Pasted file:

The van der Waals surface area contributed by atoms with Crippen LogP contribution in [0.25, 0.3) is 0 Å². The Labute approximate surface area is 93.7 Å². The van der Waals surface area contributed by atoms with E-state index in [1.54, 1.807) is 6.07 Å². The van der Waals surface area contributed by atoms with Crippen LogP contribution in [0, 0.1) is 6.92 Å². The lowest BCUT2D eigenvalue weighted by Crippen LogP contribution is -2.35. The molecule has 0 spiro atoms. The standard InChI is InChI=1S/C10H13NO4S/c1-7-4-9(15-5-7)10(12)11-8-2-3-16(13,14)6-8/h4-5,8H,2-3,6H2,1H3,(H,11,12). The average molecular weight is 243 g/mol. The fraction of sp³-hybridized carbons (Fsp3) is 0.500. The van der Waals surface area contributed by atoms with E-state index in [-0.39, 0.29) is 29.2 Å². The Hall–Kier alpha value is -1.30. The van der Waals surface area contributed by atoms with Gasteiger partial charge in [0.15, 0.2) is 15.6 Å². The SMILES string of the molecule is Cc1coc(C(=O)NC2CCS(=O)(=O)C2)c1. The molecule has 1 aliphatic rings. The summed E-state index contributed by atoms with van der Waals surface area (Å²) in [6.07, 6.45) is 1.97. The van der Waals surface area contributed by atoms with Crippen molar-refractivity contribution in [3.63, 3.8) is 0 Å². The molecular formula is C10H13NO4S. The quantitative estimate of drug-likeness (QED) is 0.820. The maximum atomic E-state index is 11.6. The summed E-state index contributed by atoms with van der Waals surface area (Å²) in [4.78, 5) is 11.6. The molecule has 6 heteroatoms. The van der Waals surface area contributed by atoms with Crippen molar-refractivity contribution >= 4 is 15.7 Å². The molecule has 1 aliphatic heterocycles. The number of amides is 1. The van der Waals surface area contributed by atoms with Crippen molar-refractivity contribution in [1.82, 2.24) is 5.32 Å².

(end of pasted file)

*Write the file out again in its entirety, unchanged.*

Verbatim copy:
The van der Waals surface area contributed by atoms with Crippen LogP contribution in [0.25, 0.3) is 0 Å². The Labute approximate surface area is 93.7 Å². The van der Waals surface area contributed by atoms with E-state index in [1.54, 1.807) is 6.07 Å². The van der Waals surface area contributed by atoms with Crippen LogP contribution in [0, 0.1) is 6.92 Å². The lowest BCUT2D eigenvalue weighted by Crippen LogP contribution is -2.35. The molecule has 0 spiro atoms. The standard InChI is InChI=1S/C10H13NO4S/c1-7-4-9(15-5-7)10(12)11-8-2-3-16(13,14)6-8/h4-5,8H,2-3,6H2,1H3,(H,11,12). The average molecular weight is 243 g/mol. The fraction of sp³-hybridized carbons (Fsp3) is 0.500. The van der Waals surface area contributed by atoms with E-state index in [-0.39, 0.29) is 29.2 Å². The Hall–Kier alpha value is -1.30. The van der Waals surface area contributed by atoms with Gasteiger partial charge in [0.15, 0.2) is 15.6 Å². The SMILES string of the molecule is Cc1coc(C(=O)NC2CCS(=O)(=O)C2)c1. The molecule has 1 aliphatic rings. The summed E-state index contributed by atoms with van der Waals surface area (Å²) in [6.07, 6.45) is 1.97. The van der Waals surface area contributed by atoms with Crippen molar-refractivity contribution in [3.63, 3.8) is 0 Å². The molecular formula is C10H13NO4S. The quantitative estimate of drug-likeness (QED) is 0.820. The maximum atomic E-state index is 11.6. The summed E-state index contributed by atoms with van der Waals surface area (Å²) in [4.78, 5) is 11.6. The molecule has 6 heteroatoms. The van der Waals surface area contributed by atoms with Crippen molar-refractivity contribution >= 4 is 15.7 Å². The molecule has 1 aliphatic heterocycles. The number of amides is 1. The van der Waals surface area contributed by atoms with Crippen molar-refractivity contribution in [1.82, 2.24) is 5.32 Å².